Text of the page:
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Lord Hunt of Kings Heath: My Lords, I was not aware of the issue; I am very happy to look into it. It certainly shows that there will be a huge scale of investment in smart meters in the next few years, which will lead to the creation of many jobs. We want to make sure that those operatives have the necessary skills. But I am very happy to look into that matter.
Lord Redesdale: My Lords, the Minister noted that the energy companies will be supplying the meters to their customers. Is that not a very inefficient method considering that many companies will be dealing with perhaps one house in each street? Would it not be much better to do it on a street-by-street or regional basis? Is this not a failure on the part of Ofgem?
Lord Hunt of Kings Heath: My Lords, I am always happy to pass on criticism to Ofgem where it is fair, but it is not fair to blame Ofgem in this case. This is a right decision. The companies have a relationship with customers at the moment. Every year, half a million meters are taken out and new ones are installed in new-build, so the companies have great experience and a relationship with the consumer. Of course, there is an argument for doing it on an area-by-area basis, but energy companies do that at the moment, so we think that our approach is the best one.
To ask Her Majesty's Government, in the light of the Commonwealth Heads of Government Meeting in Trinidad from 27 to 29 November, how they are building a constructive relationship between the United Kingdom and Caribbean Commonwealth countries.
The Minister of State, Foreign and Commonwealth Office (Baroness Kinnock of Holyhead): My Lords, last week, Her Majesty the Queen made a state visit to Bermuda, the Bahamas and to Trinidad and Tobago. Her Majesty attended the Commonwealth summit in Trinidad and Tobago. In Port of Spain, at the summit, my right honourable friend the Prime Minister met the Caribbean Heads of Government and emphasised strongly the value of the UK's relationship with the Caribbean region and its people. Before attending the summit, I visited Jamaica and met Ministers and others.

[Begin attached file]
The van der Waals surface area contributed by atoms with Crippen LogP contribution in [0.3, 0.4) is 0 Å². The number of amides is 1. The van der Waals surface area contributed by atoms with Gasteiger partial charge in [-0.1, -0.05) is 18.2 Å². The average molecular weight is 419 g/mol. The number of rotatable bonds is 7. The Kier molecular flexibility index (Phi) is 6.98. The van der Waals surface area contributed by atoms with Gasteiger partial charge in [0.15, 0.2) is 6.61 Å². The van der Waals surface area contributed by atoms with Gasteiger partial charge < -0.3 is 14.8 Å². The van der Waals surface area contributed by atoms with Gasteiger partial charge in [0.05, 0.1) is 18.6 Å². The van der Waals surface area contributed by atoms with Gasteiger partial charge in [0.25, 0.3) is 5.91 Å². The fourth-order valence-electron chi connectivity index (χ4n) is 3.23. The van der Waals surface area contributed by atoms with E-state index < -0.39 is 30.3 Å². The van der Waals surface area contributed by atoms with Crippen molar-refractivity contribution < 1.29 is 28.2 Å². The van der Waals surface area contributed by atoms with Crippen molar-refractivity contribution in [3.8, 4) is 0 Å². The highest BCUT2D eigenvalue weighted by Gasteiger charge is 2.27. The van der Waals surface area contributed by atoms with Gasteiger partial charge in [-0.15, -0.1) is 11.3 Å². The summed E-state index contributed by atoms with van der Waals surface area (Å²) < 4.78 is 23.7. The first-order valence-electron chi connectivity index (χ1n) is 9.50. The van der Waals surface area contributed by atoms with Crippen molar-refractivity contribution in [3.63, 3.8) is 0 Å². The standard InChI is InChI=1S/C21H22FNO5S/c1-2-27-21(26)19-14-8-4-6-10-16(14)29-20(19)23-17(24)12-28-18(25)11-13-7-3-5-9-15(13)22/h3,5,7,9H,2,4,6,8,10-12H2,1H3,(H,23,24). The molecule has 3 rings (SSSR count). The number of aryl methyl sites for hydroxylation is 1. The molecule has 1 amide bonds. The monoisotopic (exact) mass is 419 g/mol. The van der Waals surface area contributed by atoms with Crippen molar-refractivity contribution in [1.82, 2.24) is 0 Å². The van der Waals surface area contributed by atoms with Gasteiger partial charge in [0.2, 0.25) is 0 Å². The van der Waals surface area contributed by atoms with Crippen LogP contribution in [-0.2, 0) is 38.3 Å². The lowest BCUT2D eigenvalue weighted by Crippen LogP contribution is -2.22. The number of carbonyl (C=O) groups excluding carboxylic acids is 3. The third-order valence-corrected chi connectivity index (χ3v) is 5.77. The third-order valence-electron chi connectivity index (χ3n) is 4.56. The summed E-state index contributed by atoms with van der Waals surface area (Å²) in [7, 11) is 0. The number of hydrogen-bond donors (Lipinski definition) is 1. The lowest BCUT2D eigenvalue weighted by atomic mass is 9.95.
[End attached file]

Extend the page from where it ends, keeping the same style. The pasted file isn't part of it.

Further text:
Baroness Scott of Needham Market: Is the noble Baroness aware of the very widespread perception in Caribbean countries that the UK Government have much less commitment to the Commonwealth Caribbean than they previously had? Is she aware, for example, of the widespread anger among Jamaican parliamentarians
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Baroness Kinnock of Holyhead: I thank the noble Baroness. I am aware and, indeed, acknowledge that some disquiet has been felt by the Caribbean Governments in particular. We are making every effort to address that. I have been engaging with the diaspora in the UK. I have had a round table with representatives of the Caribbean community and a UK-wide event with the diaspora. I have plans in hand to deal with issues such as trade and industry, the relationship with DfID and, I hope, with the border authority as well, so I am making a serious effort to address some of the concerns that have been raised.